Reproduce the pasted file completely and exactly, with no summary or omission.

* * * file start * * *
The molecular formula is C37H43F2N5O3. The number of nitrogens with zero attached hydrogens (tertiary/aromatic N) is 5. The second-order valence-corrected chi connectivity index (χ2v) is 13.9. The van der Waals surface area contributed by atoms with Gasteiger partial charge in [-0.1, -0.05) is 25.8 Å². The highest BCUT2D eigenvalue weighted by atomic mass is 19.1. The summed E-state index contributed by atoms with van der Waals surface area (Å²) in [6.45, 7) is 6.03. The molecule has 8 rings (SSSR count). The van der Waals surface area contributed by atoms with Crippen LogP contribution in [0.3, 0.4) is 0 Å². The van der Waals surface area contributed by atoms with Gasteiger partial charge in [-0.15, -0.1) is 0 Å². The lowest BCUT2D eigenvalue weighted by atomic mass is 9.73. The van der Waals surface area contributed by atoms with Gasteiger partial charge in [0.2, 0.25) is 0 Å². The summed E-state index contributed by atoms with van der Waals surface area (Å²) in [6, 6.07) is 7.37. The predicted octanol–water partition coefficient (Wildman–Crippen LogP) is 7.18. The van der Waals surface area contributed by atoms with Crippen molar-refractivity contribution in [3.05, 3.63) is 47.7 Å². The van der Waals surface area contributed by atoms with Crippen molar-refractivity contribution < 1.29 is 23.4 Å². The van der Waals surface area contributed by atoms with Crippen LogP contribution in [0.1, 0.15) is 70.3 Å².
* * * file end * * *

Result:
The molecular formula is C37H43F2N5O3. The number of nitrogens with zero attached hydrogens (tertiary/aromatic N) is 5. The second-order valence-corrected chi connectivity index (χ2v) is 13.9. The van der Waals surface area contributed by atoms with Gasteiger partial charge in [-0.1, -0.05) is 25.8 Å². The highest BCUT2D eigenvalue weighted by atomic mass is 19.1. The summed E-state index contributed by atoms with van der Waals surface area (Å²) in [6.45, 7) is 6.03. The molecule has 8 rings (SSSR count). The van der Waals surface area contributed by atoms with Crippen LogP contribution in [0.3, 0.4) is 0 Å². The van der Waals surface area contributed by atoms with Gasteiger partial charge in [-0.15, -0.1) is 0 Å². The lowest BCUT2D eigenvalue weighted by atomic mass is 9.73. The van der Waals surface area contributed by atoms with Gasteiger partial charge in [0.2, 0.25) is 0 Å². The summed E-state index contributed by atoms with van der Waals surface area (Å²) in [6, 6.07) is 7.37. The predicted octanol–water partition coefficient (Wildman–Crippen LogP) is 7.18. The van der Waals surface area contributed by atoms with Crippen molar-refractivity contribution in [3.05, 3.63) is 47.7 Å². The van der Waals surface area contributed by atoms with Crippen molar-refractivity contribution < 1.29 is 23.4 Å². The van der Waals surface area contributed by atoms with Crippen LogP contribution in [0.1, 0.15) is 70.3 Å².